Posted on | October 27, 2014
Written by | Dinkinish O'Connor
Wine names can be tricky. To much of the wine world, Cariñena is a Spanish wine grape known by its more familiar French translation, Carignan. But Cariñena is also a place. And like many of Spain’s up-and-coming wine regions, this is Garnacha town. It’s also a splendid collage of rolling stones, bucolic tradition and red wines that recall the value and charm of the Southern Rhône.
Traveling to this established yet enigmatic wine region with a band of Court of Master Sommeliers alumni is like sipping with forensic rock stars. Perhaps it’s their age (none over 38); this group wants to know everything from how grapes are sourced to what the economic benefits are to local winegrowers.
A Rock Solid History
Like every wine region of the world, Cariñena’s identity is grounded in geography and history. It was the second Spanish region to acquire an official Denominación de Origen (DO) status, its winegrowing culture dating back to 1415. (Note: Cariñena now uses the EU-friendly “DOP” designation.) Cariñena hangs from the Spanish northeast region of Aragón, the Mediterranean Sea on its east, France capping it from the north. Today more than 1,600 growers work 35,000 acres. Grapevines are planted at altitudes ranging between 1,300 to 2,600 feet, with century-old vines still fighting through stony soil that’s wreathed by the protective Cierzo wind.
But Cariñena is still recovering from the economic chaos of the 1930s Civil War that caused locals to walk away from their vineyards until the ’40s and ’50s when they started returning and forming cooperatives. “Vinegrowing is the main source of income or the only source of income for the people,” says Rocio Muñoz Marin, Bodegas Paniza’s Export Manager. “The village of Paniza has 700 citizens and 400 are members of the winery.”
In the ’70s, cooperatives gave the locals incentives to take care of the vineyards, so they could focus on the quality instead of the quantity of the grapes. By the ’80s, there were improvements in vineyard management and vinification techniques, and the ’90s and 2000s inspired the advent of modern equipment and cataloguing parcels.
To Cariñena or Not to Cariñena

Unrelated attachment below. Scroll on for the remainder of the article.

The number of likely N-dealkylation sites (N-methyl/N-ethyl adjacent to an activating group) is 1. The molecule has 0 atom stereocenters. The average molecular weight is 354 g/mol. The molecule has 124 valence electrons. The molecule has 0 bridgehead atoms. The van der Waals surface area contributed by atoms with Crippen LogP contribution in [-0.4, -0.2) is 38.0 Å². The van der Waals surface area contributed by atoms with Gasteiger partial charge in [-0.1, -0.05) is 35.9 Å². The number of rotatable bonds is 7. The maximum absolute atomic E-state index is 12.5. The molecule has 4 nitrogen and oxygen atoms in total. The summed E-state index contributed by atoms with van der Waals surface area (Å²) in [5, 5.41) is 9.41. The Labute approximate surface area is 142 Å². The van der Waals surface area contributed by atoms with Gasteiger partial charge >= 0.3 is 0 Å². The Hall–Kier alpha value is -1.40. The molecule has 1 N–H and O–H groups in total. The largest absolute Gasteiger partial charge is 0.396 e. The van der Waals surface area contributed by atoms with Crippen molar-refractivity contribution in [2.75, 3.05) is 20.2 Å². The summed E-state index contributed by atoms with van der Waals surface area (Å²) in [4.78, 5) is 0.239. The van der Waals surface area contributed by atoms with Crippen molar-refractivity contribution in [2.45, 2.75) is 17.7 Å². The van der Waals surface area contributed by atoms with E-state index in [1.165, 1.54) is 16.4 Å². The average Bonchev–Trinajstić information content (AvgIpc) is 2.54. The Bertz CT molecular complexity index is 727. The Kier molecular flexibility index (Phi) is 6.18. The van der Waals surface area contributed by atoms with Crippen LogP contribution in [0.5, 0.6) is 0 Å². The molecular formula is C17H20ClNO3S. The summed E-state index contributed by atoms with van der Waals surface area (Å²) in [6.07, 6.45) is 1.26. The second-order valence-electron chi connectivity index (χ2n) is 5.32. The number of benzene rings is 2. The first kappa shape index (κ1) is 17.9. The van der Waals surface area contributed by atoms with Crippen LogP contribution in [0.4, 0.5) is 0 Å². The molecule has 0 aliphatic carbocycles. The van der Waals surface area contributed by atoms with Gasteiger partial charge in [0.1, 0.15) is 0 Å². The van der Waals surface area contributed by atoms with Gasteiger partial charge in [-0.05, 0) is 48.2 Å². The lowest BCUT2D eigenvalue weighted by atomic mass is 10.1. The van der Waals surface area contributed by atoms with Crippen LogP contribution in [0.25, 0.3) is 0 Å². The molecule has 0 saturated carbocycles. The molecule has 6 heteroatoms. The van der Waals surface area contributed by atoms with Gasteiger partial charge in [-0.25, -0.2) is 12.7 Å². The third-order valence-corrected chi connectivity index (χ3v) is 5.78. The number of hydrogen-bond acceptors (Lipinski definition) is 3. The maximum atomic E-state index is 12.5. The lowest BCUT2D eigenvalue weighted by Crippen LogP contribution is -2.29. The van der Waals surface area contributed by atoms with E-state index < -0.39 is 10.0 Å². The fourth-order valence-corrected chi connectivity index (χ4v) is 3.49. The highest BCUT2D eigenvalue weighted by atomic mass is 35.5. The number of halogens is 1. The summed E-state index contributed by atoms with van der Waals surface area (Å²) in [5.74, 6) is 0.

One natural question gets floated early on, with several somms mulling over why the eponymous region focuses more on producing Garnacha than Cariñena. And the answer shook itself out at the Bodegas Paniza winery. Paniza is set on Cariñena’s highest southern elevation near the Sistema Ibérico mountain range where the ardent wind cools the black grapes that include Garnacha, Tempranillo, Cabernet Sauvignon, Merlot, and Syrah and vitalizes the whites—Viura (also called Macabeo) and Chardonnay.
At a tasting of Viura and Chardonnay tank samples, these high-altitude white wines appear destined for high minerality and lean fruit profiles. Paniza’s Alto Cinco label, made with 94% Garnacha and 6% Tempranillo, offers red fruit and sweet spice characteristics with medium tannins. It’s a dynamic wine for the suggested retail price of $13. However, the unanimous standout is a 100% Cariñena bottling with its dried herb and black tea nuances enlivened with refreshing acidity. Paniza winemaker Antonio Serrano explains, however, that Cariñena is a difficult variety to grow and that because of polyphenols and acidity it’s a more acquired taste for their target market.
Channeling the Rhône
Founded in 1944, Bodegas San Valero is actually the oldest winery in Cariñena, but it’s also one of the most sophisticated; glass floor separates visitors from the cellar where Cava is fermenting.
We taste various vintages from the winery’s Particular line. Katie Kelly, Wine Director at Niche Hospitality in Worcester, MA, and I agree their old vine Garnacha is delicious. Twenty percent of the winery’s Garnacha comes from vines ranging from 30 to 100 years old, and you can smell the vine’s antiquity in some of the bottlings. Though the wine ages for up to 14 months in oak, charcoal and black tea aromas emerge from a floral spicy nose. The Particular Old Vine Cariñena is a rich violet color and boasts dried red fruit and cocoa flavors.
The grapes for the Old Vine Garnacha from the Sierra de Viento label go through second manual selection and the juice is eventually aged in new French barriques. It’s bold and spicy with round tannins. The estimated retail price for the San Valero wines are $8 to $10.
A Question of Oak